MPs give new meaning to Censure Motions
By Alex Ndegwa
Censure is a procedure by which Parliament can rebuke the actions or conduct of an individual. A censure Motion, as the phrase implies, expresses disapproval or reprimand at particular actions or policies of the Government and even an individual minister.
The power to censure and its consequence is not directly stated in the Constitution. Therefore, even if a minister is censured the President is under no obligation to fire him/her. Normally, censure is exclusively an on-the-record rebuke — it is not equivalent to a Motion of no confidence, and a minister can continue in office even if censured.
But this is not to downplay the potency of a censure. It is seen as contributing to the parliamentary and other pressures leading to a minister’s resignation or dismissal.
The rare power, the most potent Parliamentary tool the opposition can use against an individual minister, will at the least force an emergency debate over the matter in question allowing for public exposure.
This is so in instances where the solidarity of the Government ensures a minister under attack survives a censure Motion in the House.
Nine censure Motions — two of them against presidents — have been moved in the National Assembly but only two have resulted in resignations in the country’s 46 years of independence.
In 1965, Co-operatives and Marketing Minister Paul Ngei was censured for mismanagement of cereals (what is known today as the National Strategic Grain Reserves).
Ngei, who was detained with Kenyatta in Kapenguria in the struggle for independence, resigned and stayed out of the Cabinet until 1966 when he was reinstated in the Cabinet on presidential veto.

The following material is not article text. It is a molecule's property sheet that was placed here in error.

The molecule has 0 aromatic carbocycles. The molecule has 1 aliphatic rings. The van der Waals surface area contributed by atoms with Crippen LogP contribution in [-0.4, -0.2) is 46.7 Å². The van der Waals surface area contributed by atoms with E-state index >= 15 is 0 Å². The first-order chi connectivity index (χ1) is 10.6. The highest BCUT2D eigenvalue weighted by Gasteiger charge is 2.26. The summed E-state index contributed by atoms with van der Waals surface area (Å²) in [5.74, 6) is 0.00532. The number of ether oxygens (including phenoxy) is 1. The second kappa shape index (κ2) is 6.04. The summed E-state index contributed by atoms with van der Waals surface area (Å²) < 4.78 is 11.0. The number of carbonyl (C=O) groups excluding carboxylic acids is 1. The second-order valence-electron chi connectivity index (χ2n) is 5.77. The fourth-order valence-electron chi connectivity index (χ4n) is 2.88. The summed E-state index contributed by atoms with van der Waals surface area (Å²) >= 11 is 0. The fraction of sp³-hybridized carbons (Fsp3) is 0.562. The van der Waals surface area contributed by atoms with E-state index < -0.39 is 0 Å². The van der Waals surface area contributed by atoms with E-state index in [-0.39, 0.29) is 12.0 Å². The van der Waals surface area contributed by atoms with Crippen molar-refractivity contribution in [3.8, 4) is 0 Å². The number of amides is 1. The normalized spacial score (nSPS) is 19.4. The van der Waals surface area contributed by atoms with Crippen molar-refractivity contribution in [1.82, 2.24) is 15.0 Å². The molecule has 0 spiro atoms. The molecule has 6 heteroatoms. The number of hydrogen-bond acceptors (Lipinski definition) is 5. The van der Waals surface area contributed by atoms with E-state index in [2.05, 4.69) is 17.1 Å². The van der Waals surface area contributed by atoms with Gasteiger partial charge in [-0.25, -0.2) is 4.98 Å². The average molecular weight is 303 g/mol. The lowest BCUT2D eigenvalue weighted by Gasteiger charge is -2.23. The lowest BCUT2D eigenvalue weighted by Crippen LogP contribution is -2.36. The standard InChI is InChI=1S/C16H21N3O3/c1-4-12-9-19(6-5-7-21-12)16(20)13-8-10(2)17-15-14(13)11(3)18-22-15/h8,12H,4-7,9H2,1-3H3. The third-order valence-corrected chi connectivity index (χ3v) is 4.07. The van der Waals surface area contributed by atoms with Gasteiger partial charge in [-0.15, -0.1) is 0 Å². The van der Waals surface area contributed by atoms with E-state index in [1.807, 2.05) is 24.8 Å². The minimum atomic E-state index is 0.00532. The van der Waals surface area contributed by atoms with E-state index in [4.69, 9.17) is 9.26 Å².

Most recently, Finance (now Trade) Minister Amos Kimunya was censured by Parliament last year over questionable sale of the Grand Regency (now Laico) Hotel to Libyan investors.
Kimunya, who was accused by MPs of misleading the House on the controversial transaction, initially resisted attempts to force him out of office, but eventually buckled to pressure when members resorted to sabotaging Treasury business.
That the same MPs later ganged up, evidently motivated by sectarian political alliances of the scratch-my-back-I-scratch-yours, and threw out a parliamentary report on the censure was an indication the tool had been turned into one to sort out political battles.
The motive of the unholy alliance unravelled later when the public was treated to a farce that was the supposed censure Motion against Agriculture Minister William Ruto over his handling of the national grain stores.
The debate veered off the merits and demerits of the motion, whose importance could not be gainsaid at a time 10 million Kenyans are staring starvation, to ridiculous narrow ethnic and party politics posturing.
The upshot is that the Tenth Parliament runs the risk of making this powerful tool meaningless if it is deployed for political bidding.And the frequency with which censure motions are being dispensed like confetti with little to do with enforcing accountability and everything about settling political scores is worrying.
Now Igembe South MP Mithika Linturi has already given notice of a censure Motion against the Attorney General Amos Wako. And in quick succession, several MPs led by Joshua Kutuny (Cherangany), Ababu Namwamba (Budalang’i) and Simon Mbugua (Kamukunji) announced Justice Minister Martha Karua would be next on the frying pan.
The plot was hatched during a public rally hosted by Mbugua and the motive is not hard to figure out. While the new fad is for ministers to take ‘political responsibility’ for their respective dockets, it is no secret that certain MPs have an axe to grind with the combative Gichugu MP.
Karua, in her characteristic abrasive response, has dared her opponents dismissively telling them the job of a minister is not a matter of life and death. She had earlier taken on the AG and word is that Wako is likely to smile the storm away in Parliament helped by anti-Karua forces.
Given the circumstances, one cannot bank on the censure motions to generate any informed debate if they indeed materialise once the House reconvenes.
They will only provide high adrenaline and absurd political shouting matches of no help to Kenyans.
The Tenth Parliament has much more serious business to transact and it should spare us the shenanigans.
Could National Assembly Speaker Kenneth Marende, who decides the merit of the motions, please save us?
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